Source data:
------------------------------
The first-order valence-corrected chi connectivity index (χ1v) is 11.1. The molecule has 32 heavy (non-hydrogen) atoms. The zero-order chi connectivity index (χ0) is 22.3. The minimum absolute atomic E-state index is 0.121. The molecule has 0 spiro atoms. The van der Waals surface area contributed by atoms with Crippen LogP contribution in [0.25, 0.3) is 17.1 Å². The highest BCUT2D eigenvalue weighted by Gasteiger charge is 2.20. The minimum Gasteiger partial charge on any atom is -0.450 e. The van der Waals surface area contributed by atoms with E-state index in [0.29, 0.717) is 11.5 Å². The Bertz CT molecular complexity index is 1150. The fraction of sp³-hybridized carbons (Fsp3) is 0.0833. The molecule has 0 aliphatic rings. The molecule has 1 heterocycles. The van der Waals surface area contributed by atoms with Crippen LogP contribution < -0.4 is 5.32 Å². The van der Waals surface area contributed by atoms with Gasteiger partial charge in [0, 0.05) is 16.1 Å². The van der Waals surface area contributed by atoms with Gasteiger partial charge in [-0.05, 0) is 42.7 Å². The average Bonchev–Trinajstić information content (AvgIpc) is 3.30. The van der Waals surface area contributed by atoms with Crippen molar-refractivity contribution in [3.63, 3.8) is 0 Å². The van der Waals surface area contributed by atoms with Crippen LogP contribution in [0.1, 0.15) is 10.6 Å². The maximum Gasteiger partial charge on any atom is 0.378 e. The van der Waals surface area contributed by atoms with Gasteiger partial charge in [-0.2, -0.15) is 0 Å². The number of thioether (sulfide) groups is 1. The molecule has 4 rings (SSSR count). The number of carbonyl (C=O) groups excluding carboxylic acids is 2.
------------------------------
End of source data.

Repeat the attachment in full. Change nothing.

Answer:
The first-order valence-corrected chi connectivity index (χ1v) is 11.1. The molecule has 32 heavy (non-hydrogen) atoms. The zero-order chi connectivity index (χ0) is 22.3. The minimum absolute atomic E-state index is 0.121. The molecule has 0 spiro atoms. The van der Waals surface area contributed by atoms with Crippen LogP contribution in [0.25, 0.3) is 17.1 Å². The highest BCUT2D eigenvalue weighted by Gasteiger charge is 2.20. The minimum Gasteiger partial charge on any atom is -0.450 e. The van der Waals surface area contributed by atoms with E-state index in [0.29, 0.717) is 11.5 Å². The Bertz CT molecular complexity index is 1150. The fraction of sp³-hybridized carbons (Fsp3) is 0.0833. The molecule has 0 aliphatic rings. The molecule has 1 heterocycles. The van der Waals surface area contributed by atoms with Crippen LogP contribution < -0.4 is 5.32 Å². The van der Waals surface area contributed by atoms with Gasteiger partial charge in [0, 0.05) is 16.1 Å². The van der Waals surface area contributed by atoms with Gasteiger partial charge in [-0.05, 0) is 42.7 Å². The average Bonchev–Trinajstić information content (AvgIpc) is 3.30. The van der Waals surface area contributed by atoms with Crippen molar-refractivity contribution in [3.63, 3.8) is 0 Å². The van der Waals surface area contributed by atoms with Crippen LogP contribution in [0.1, 0.15) is 10.6 Å². The maximum Gasteiger partial charge on any atom is 0.378 e. The van der Waals surface area contributed by atoms with Gasteiger partial charge in [-0.2, -0.15) is 0 Å². The number of thioether (sulfide) groups is 1. The molecule has 4 rings (SSSR count). The number of carbonyl (C=O) groups excluding carboxylic acids is 2.